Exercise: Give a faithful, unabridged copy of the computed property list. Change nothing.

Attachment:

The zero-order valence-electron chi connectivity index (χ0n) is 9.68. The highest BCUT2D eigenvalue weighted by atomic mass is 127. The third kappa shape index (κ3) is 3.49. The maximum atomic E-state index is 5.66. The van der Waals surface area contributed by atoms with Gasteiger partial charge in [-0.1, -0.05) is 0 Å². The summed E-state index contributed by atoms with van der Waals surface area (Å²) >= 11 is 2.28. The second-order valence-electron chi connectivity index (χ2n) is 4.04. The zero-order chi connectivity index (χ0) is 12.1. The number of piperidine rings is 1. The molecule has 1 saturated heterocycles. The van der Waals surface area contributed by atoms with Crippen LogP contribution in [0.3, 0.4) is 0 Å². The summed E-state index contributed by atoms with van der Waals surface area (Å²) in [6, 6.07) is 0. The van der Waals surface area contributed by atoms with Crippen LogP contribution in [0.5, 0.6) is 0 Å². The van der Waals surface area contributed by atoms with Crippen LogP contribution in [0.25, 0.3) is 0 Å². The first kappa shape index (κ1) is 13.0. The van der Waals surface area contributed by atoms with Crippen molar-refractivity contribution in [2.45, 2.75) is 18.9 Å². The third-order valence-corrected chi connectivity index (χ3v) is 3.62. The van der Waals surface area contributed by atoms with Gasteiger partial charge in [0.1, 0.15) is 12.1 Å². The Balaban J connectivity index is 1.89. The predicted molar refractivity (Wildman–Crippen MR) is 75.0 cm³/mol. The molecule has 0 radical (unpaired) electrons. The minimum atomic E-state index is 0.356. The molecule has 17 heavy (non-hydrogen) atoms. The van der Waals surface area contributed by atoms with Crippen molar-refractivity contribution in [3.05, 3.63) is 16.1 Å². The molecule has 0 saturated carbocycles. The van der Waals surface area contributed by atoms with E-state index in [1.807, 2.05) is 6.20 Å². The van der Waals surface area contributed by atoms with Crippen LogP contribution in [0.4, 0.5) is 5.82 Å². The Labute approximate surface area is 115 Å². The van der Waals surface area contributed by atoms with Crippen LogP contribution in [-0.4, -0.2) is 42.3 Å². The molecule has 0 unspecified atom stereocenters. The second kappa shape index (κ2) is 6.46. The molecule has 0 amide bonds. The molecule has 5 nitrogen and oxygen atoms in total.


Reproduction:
The zero-order valence-electron chi connectivity index (χ0n) is 9.68. The highest BCUT2D eigenvalue weighted by atomic mass is 127. The third kappa shape index (κ3) is 3.49. The maximum atomic E-state index is 5.66. The van der Waals surface area contributed by atoms with Gasteiger partial charge in [-0.1, -0.05) is 0 Å². The summed E-state index contributed by atoms with van der Waals surface area (Å²) >= 11 is 2.28. The second-order valence-electron chi connectivity index (χ2n) is 4.04. The zero-order chi connectivity index (χ0) is 12.1. The number of piperidine rings is 1. The molecule has 1 saturated heterocycles. The van der Waals surface area contributed by atoms with Crippen LogP contribution in [0.3, 0.4) is 0 Å². The summed E-state index contributed by atoms with van der Waals surface area (Å²) in [6, 6.07) is 0. The van der Waals surface area contributed by atoms with Crippen LogP contribution in [0.5, 0.6) is 0 Å². The van der Waals surface area contributed by atoms with Crippen LogP contribution in [0.25, 0.3) is 0 Å². The first kappa shape index (κ1) is 13.0. The van der Waals surface area contributed by atoms with Crippen molar-refractivity contribution in [2.45, 2.75) is 18.9 Å². The third-order valence-corrected chi connectivity index (χ3v) is 3.62. The van der Waals surface area contributed by atoms with Gasteiger partial charge in [0.1, 0.15) is 12.1 Å². The Balaban J connectivity index is 1.89. The predicted molar refractivity (Wildman–Crippen MR) is 75.0 cm³/mol. The molecule has 0 radical (unpaired) electrons. The minimum atomic E-state index is 0.356. The molecule has 17 heavy (non-hydrogen) atoms. The van der Waals surface area contributed by atoms with Crippen molar-refractivity contribution in [3.05, 3.63) is 16.1 Å². The molecule has 0 saturated carbocycles. The van der Waals surface area contributed by atoms with E-state index in [1.807, 2.05) is 6.20 Å². The van der Waals surface area contributed by atoms with Crippen LogP contribution in [0.4, 0.5) is 5.82 Å². The Labute approximate surface area is 115 Å². The van der Waals surface area contributed by atoms with Crippen LogP contribution in [-0.4, -0.2) is 42.3 Å². The molecule has 0 unspecified atom stereocenters. The second kappa shape index (κ2) is 6.46. The molecule has 0 amide bonds. The molecule has 5 nitrogen and oxygen atoms in total.